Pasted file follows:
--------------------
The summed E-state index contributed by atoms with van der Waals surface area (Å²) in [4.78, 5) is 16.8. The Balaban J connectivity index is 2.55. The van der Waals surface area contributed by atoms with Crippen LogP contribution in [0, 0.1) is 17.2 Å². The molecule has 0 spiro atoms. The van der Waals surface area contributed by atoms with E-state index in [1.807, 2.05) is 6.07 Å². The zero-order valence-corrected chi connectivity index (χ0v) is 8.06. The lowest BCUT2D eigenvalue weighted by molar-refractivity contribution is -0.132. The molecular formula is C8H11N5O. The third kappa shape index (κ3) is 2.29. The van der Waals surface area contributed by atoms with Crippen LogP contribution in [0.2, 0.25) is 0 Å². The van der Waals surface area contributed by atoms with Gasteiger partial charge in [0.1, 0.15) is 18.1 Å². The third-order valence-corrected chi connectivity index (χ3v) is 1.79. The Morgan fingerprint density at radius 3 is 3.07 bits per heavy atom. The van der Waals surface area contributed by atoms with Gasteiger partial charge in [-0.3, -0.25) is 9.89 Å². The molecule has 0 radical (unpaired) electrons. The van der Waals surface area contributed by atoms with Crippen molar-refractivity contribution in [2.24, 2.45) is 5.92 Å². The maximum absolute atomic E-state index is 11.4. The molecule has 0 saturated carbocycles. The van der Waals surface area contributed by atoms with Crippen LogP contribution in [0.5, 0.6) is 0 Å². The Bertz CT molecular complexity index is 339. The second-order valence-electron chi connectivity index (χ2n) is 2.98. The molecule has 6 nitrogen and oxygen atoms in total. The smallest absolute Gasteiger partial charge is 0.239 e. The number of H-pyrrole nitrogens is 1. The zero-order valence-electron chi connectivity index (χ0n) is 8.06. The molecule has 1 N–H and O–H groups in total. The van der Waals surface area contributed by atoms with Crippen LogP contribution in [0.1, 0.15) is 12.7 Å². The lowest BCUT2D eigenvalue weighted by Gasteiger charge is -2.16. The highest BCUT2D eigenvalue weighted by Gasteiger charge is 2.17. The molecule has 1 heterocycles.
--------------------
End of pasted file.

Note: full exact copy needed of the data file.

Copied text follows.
The summed E-state index contributed by atoms with van der Waals surface area (Å²) in [4.78, 5) is 16.8. The Balaban J connectivity index is 2.55. The van der Waals surface area contributed by atoms with Crippen LogP contribution in [0, 0.1) is 17.2 Å². The molecule has 0 spiro atoms. The van der Waals surface area contributed by atoms with E-state index in [1.807, 2.05) is 6.07 Å². The zero-order valence-corrected chi connectivity index (χ0v) is 8.06. The lowest BCUT2D eigenvalue weighted by molar-refractivity contribution is -0.132. The molecular formula is C8H11N5O. The third kappa shape index (κ3) is 2.29. The van der Waals surface area contributed by atoms with Crippen LogP contribution in [0.2, 0.25) is 0 Å². The van der Waals surface area contributed by atoms with Gasteiger partial charge in [0.1, 0.15) is 18.1 Å². The third-order valence-corrected chi connectivity index (χ3v) is 1.79. The Morgan fingerprint density at radius 3 is 3.07 bits per heavy atom. The van der Waals surface area contributed by atoms with Gasteiger partial charge in [-0.3, -0.25) is 9.89 Å². The molecule has 0 radical (unpaired) electrons. The van der Waals surface area contributed by atoms with Crippen molar-refractivity contribution in [2.24, 2.45) is 5.92 Å². The maximum absolute atomic E-state index is 11.4. The molecule has 0 saturated carbocycles. The van der Waals surface area contributed by atoms with Crippen LogP contribution in [0.5, 0.6) is 0 Å². The Bertz CT molecular complexity index is 339. The second-order valence-electron chi connectivity index (χ2n) is 2.98. The molecule has 6 nitrogen and oxygen atoms in total. The smallest absolute Gasteiger partial charge is 0.239 e. The number of H-pyrrole nitrogens is 1. The zero-order valence-electron chi connectivity index (χ0n) is 8.06. The molecule has 1 N–H and O–H groups in total. The van der Waals surface area contributed by atoms with Crippen LogP contribution in [0.1, 0.15) is 12.7 Å². The lowest BCUT2D eigenvalue weighted by Gasteiger charge is -2.16. The highest BCUT2D eigenvalue weighted by Gasteiger charge is 2.17. The molecule has 1 heterocycles.